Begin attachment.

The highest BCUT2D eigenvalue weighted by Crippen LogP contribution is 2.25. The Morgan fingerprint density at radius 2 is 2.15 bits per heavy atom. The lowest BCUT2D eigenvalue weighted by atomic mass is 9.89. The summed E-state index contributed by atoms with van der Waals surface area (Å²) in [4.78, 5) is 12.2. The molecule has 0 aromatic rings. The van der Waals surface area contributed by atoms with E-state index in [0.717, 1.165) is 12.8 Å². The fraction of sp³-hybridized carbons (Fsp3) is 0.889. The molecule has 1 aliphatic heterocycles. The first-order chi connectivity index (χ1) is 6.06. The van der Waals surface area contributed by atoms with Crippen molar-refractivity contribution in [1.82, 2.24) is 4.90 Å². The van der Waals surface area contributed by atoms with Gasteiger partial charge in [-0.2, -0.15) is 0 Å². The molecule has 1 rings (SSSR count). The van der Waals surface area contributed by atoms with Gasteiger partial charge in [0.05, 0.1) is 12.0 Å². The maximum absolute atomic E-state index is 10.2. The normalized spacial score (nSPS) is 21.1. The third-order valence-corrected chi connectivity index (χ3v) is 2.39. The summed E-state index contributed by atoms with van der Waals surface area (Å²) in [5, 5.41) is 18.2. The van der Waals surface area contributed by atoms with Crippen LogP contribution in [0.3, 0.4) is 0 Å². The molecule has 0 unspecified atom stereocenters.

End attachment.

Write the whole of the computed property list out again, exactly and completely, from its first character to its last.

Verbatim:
The highest BCUT2D eigenvalue weighted by Crippen LogP contribution is 2.25. The Morgan fingerprint density at radius 2 is 2.15 bits per heavy atom. The lowest BCUT2D eigenvalue weighted by atomic mass is 9.89. The summed E-state index contributed by atoms with van der Waals surface area (Å²) in [4.78, 5) is 12.2. The molecule has 0 aromatic rings. The van der Waals surface area contributed by atoms with E-state index in [0.717, 1.165) is 12.8 Å². The fraction of sp³-hybridized carbons (Fsp3) is 0.889. The molecule has 1 aliphatic heterocycles. The first-order chi connectivity index (χ1) is 6.06. The van der Waals surface area contributed by atoms with Crippen molar-refractivity contribution in [1.82, 2.24) is 4.90 Å². The van der Waals surface area contributed by atoms with Gasteiger partial charge in [-0.2, -0.15) is 0 Å². The molecule has 1 rings (SSSR count). The van der Waals surface area contributed by atoms with Gasteiger partial charge in [0.05, 0.1) is 12.0 Å². The maximum absolute atomic E-state index is 10.2. The normalized spacial score (nSPS) is 21.1. The third-order valence-corrected chi connectivity index (χ3v) is 2.39. The summed E-state index contributed by atoms with van der Waals surface area (Å²) in [5, 5.41) is 18.2. The van der Waals surface area contributed by atoms with Crippen LogP contribution in [0.3, 0.4) is 0 Å². The molecule has 0 unspecified atom stereocenters.